"This isn't a double-blind study, this isn't a clinical trial, I'm just going to tell you Montel. About 9 months ago I just didn't start feeling right. Waking up in the morning my legs dragged a little bit more, they hurt me more. Five days go by, and I tried to figure out everything I could to find out what it was that had changed in my life in the last month that was making me feel a little weird. I tried to figure it out. So I finally went to my housekeeper and went, let me figure out what it is about my pills. I was thinking maybe she was just forgetting to put the magnesium or the vitamin D in the bag or something. Something was wrong. I checked the bags, and I realized I hadn't ordered Protandim for three months. OK? Protandim was the only pill that was missing out of my bag, she had stopped putting it in there for 20 days. So if the only thing I changed in my life is Protandim, and that clearly started making me feel worse, and the second I put it back in 8 days later I started feeling like myself, this is a product I'm going to stand behind. This is a product that's about making people feel better."   youtube.com, search "Protandim"

Research Article (from pubmed.gov):

Zh Nevrol Psikhiatr Im S S Korsakova. 2014;114(11):74-7.

[Biochemical markers of oxidative stress in different forms and phases of multiple sclerosis].

[Article in Russian]

Abstract OBJECTIVE:

To verify a role of oxidative stress in the pathogenesis of multiple sclerosis (MS) and to develop oxidative stress prognostic criteria of disease course and treatment recommendations.

MATERIAL AND METHODS:

We examined 220 patients with different clinical forms and phases of MS. The lipid and protein free-radical oxidation markers were measured using the following parameters: ketodienes, diene conjugates, malondialdehyde, and Schiff bases. The functioning of the endogenous antioxidant defense system was assessed using y the activity of vitamin E, general and non-protein SH-groups, which represented the nonenzymatic segment of the antioxidant defense system. The enzymatic segment markers were superoxide dismutase, glutathione peroxidase, and glutathione reductase.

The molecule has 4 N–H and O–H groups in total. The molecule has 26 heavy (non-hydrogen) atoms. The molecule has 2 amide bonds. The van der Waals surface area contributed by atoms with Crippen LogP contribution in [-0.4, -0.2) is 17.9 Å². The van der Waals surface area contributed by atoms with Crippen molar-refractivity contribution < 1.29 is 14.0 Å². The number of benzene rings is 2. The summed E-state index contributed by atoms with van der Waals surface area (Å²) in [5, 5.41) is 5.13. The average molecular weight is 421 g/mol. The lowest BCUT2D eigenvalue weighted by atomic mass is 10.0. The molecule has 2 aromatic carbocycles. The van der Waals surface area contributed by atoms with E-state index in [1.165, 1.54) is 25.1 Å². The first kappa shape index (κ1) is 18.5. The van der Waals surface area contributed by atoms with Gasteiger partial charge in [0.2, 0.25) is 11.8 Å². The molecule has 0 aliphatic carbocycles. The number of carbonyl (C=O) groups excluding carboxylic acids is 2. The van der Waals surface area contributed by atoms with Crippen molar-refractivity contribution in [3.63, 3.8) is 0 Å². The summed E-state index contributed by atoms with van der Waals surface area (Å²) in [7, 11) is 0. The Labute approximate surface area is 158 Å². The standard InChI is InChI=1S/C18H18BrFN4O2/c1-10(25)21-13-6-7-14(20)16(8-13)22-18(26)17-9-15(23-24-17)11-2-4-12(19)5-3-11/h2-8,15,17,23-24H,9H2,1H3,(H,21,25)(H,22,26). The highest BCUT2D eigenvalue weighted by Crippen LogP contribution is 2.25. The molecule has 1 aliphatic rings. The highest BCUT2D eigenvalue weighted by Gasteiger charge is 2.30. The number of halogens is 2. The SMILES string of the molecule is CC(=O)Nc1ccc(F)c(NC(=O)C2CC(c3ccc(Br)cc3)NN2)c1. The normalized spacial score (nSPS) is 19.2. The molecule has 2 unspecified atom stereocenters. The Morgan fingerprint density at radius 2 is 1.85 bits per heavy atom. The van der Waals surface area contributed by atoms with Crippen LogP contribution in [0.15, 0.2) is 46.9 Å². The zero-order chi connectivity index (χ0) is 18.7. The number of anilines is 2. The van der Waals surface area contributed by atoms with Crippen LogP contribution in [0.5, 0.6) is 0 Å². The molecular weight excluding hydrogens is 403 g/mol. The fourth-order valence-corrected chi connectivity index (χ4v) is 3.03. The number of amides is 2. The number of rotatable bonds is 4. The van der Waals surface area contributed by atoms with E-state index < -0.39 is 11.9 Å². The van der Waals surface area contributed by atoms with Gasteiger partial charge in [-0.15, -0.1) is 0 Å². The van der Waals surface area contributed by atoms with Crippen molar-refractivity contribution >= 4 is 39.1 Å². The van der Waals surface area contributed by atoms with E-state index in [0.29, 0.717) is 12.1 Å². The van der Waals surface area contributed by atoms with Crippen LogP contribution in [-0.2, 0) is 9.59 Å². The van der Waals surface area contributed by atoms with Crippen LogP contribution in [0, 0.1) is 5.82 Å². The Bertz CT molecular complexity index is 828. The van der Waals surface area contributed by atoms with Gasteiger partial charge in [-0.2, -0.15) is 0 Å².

RESULTS AND CONCLUSION:

The findings revealed significant differences in the oxidative stress intensity indices in patients with different clinical forms and phases of MS, which made it possible to predict disease progression and prescribe the complex antioxidant treatment in the evidence-based practice.

[INTERPRETATION:  The worse the MS is, the higher the oxidative stress  (cell damage).  Antioxidants can be prescribed as treatment.]


Research Article (from pubmed.gov):

Mult Scler. 2015 Jan 12. pii: 1352458514564590. [Epub ahead of print]

Analysis of genes, pathways and networks involved in disease severity and age at onset in primary-progressive multiple sclerosis.

Abstract 

BACKGROUND:

The role of genetic factors in influencing the clinical expression of multiple sclerosis (MS) is unclear.

OBJECTIVE:

The objective of this paper is to identify genes, pathways and networks implicated in age at onset (AAO) and severity, measured using the Multiple Sclerosis Severity Score (MSSS), of primary-progressive MS (PPMS).

METHODS:

We conducted a genome-wide association study (GWAS) of 470 PPMS patients of Italian origin:. Allelic association of 296,589 SNPs with AAO and MSSS was calculated. Pathway and network analyses were also conducted using different tools.

RESULTS:

No single association signal exceeded genome-wide significance in AAO and MSSS analyses. Nominally associated genes to AAO and MSSS were enriched in both traits for 10 pathways, including: "oxidative phosphorylation" (FDRAAO=9*10-4; FDRMSSS=3.0*10-2), "citrate (TCA) cycle" (FDRAAO=1.6*10-2; FDRMSSS=3.2*10-3), and "B cell receptor signaling" (FDRAAO=3.1*10-2; FDRMSSS=2.2*10-3). In addition, an enrichment of "chemokine signaling pathway" (FDR=9*10-4) for AAO and of "leukocyte transendothelial migration" (FDR=2.4*10-3) for MSSS trait was observed, among others. Network analysis revealed that p53 and CREB1 were central hubs for AAO and MSSS traits, respectively.

CONCLUSIONS:

Despite the fact that no major effect signals emerged in the present GWAS, our data suggest that genetic variants acting in the context of oxidative stress and immune dysfunction could modulate the onset and severity of PPMS.

[INTERPRETATION:  Your genetic make-up combined with oxidative stress (cell damage) and how well your immune system works causes MS and then makes it worse.]